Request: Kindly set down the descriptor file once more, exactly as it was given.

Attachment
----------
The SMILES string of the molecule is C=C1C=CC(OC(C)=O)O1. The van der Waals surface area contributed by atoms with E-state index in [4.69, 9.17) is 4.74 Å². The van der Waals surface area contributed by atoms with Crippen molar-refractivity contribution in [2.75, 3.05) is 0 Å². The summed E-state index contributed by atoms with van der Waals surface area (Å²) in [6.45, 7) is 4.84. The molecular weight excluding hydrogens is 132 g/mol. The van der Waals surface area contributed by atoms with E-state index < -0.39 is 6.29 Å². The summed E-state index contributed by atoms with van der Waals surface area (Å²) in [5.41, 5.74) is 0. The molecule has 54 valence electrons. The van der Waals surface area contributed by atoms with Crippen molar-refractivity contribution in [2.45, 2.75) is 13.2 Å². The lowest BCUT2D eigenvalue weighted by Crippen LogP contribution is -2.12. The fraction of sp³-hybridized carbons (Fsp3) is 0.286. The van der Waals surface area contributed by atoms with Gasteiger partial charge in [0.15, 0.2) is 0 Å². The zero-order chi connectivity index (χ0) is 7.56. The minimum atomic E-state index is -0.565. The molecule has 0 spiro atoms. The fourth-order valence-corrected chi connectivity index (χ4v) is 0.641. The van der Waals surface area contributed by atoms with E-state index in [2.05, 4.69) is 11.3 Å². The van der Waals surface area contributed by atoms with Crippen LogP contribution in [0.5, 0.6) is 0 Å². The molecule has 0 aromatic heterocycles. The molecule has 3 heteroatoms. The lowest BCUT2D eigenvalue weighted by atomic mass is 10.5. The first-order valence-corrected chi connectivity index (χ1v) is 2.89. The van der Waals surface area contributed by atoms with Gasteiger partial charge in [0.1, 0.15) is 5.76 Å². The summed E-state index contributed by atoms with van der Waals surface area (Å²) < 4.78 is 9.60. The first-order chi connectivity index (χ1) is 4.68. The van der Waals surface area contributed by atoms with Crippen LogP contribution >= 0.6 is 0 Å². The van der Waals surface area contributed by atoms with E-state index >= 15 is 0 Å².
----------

The SMILES string of the molecule is C=C1C=CC(OC(C)=O)O1. The van der Waals surface area contributed by atoms with E-state index in [4.69, 9.17) is 4.74 Å². The van der Waals surface area contributed by atoms with Crippen molar-refractivity contribution in [2.75, 3.05) is 0 Å². The summed E-state index contributed by atoms with van der Waals surface area (Å²) in [6.45, 7) is 4.84. The molecular weight excluding hydrogens is 132 g/mol. The van der Waals surface area contributed by atoms with E-state index < -0.39 is 6.29 Å². The summed E-state index contributed by atoms with van der Waals surface area (Å²) in [5.41, 5.74) is 0. The molecule has 54 valence electrons. The van der Waals surface area contributed by atoms with Crippen molar-refractivity contribution in [2.45, 2.75) is 13.2 Å². The lowest BCUT2D eigenvalue weighted by Crippen LogP contribution is -2.12. The fraction of sp³-hybridized carbons (Fsp3) is 0.286. The van der Waals surface area contributed by atoms with Gasteiger partial charge in [0.15, 0.2) is 0 Å². The zero-order chi connectivity index (χ0) is 7.56. The minimum atomic E-state index is -0.565. The molecule has 0 spiro atoms. The fourth-order valence-corrected chi connectivity index (χ4v) is 0.641. The van der Waals surface area contributed by atoms with E-state index in [2.05, 4.69) is 11.3 Å². The van der Waals surface area contributed by atoms with Crippen LogP contribution in [0.5, 0.6) is 0 Å². The molecule has 0 aromatic heterocycles. The molecule has 3 heteroatoms. The lowest BCUT2D eigenvalue weighted by atomic mass is 10.5. The first-order valence-corrected chi connectivity index (χ1v) is 2.89. The van der Waals surface area contributed by atoms with Gasteiger partial charge in [0.1, 0.15) is 5.76 Å². The summed E-state index contributed by atoms with van der Waals surface area (Å²) < 4.78 is 9.60. The first-order chi connectivity index (χ1) is 4.68. The van der Waals surface area contributed by atoms with Crippen LogP contribution >= 0.6 is 0 Å². The van der Waals surface area contributed by atoms with E-state index >= 15 is 0 Å².